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Michael J. Fox reveals the ‘darkest moment’ that made him say: ‘I can’t put a shiny face on this’

He is known for resolutely putting on a happy face.

But in the new People issue Michael J Fox, 59, revealed the ‘darkest moment’ that left even him unable to find an ‘upside.’

The nightmare period came in 2018 after he suffered a spinal tumor. And then right after he got it excised, the Back To The Future star broke his arm in a fall. Both were unrelated to his battle with Parkinson’s disease.

Candor: In the new People issue Michael J. Fox, 59, revealed the ‘darkest moment’ that left even him unable to find an ‘upside’

Although he suffers from Parkinson’s disease and has been candid to the public about it for decades, these other two health issues were unconnected to it.

When the excruciating noncancerous tumor was discovered ‘I was heading for paralysis if I didn’t get it operated on,’ Michael said.

The TV and movie star, who is plugging his upcoming memoir No Time Like The Future, has landed the new cover of People and told the magazine about his crises.

He explained his tumor ‘was constricting the [spinal] cord, so they had to be very careful in removing it so they wouldn’t do further damage.’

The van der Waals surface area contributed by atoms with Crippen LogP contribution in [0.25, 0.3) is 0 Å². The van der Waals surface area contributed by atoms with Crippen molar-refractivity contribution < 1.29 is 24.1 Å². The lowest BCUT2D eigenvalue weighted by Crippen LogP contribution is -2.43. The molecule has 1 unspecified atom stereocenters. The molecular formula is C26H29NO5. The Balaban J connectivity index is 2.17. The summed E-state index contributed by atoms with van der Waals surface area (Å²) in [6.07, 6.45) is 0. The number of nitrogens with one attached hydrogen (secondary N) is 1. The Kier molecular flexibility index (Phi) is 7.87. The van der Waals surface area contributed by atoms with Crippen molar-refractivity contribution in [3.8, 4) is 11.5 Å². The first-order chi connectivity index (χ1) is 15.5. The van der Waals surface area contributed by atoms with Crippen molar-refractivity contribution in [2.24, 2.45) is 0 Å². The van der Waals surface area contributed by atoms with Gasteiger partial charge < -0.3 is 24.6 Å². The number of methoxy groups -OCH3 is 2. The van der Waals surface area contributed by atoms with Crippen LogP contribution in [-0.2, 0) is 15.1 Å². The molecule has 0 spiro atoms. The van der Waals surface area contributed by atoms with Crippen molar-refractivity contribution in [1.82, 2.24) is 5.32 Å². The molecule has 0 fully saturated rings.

Rough time: The nightmare period came in 2018 after he suffered a spinal tumor - and then right after getting it excised broke his arm in a fall (pictured in August 2018)

Rough time: The nightmare period came in 2018 after he suffered a spinal tumor – and then right after getting it excised broke his arm in a fall (pictured in August 2018)

After the surgery Michael had to spend four months regaining the ability to walk but eventually felt he was on the upswing.

He was in his New York apartment alone after a family vacation to Martha’s Vineyard when he broke his arm while taking a tumble in the kitchen.

Michael had dashed into New York without his family so he could shoot a cameo for Spike Lee there and his injury came the morning he was scheduled for the gig.

‘That was definitely my darkest moment. I just snapped. I was leaning against the wall in my kitchen, waiting for the ambulance to come, and I felt like: “This is as low as it gets for me,”‘ he shared with the magazine.

Troubled times: Although he suffers from Parkinson's disease and has been candid to the public about it for decades, these other two health issues were unconnected to it; seen in November 2018

Troubled times: Although he suffers from Parkinson’s disease and has been candid to the public about it for decades, these other two health issues were unconnected to it; seen in November 2018

‘It was when I questioned everything. Like: “I can’t put a shiny face on this. There’s no bright side to this, no upside. This is just all regret and pain,”‘ Michael added.

His own low spirits proceeded to make him feel that he had been the wrong man to have been promoting an upbeat attitude to his fans.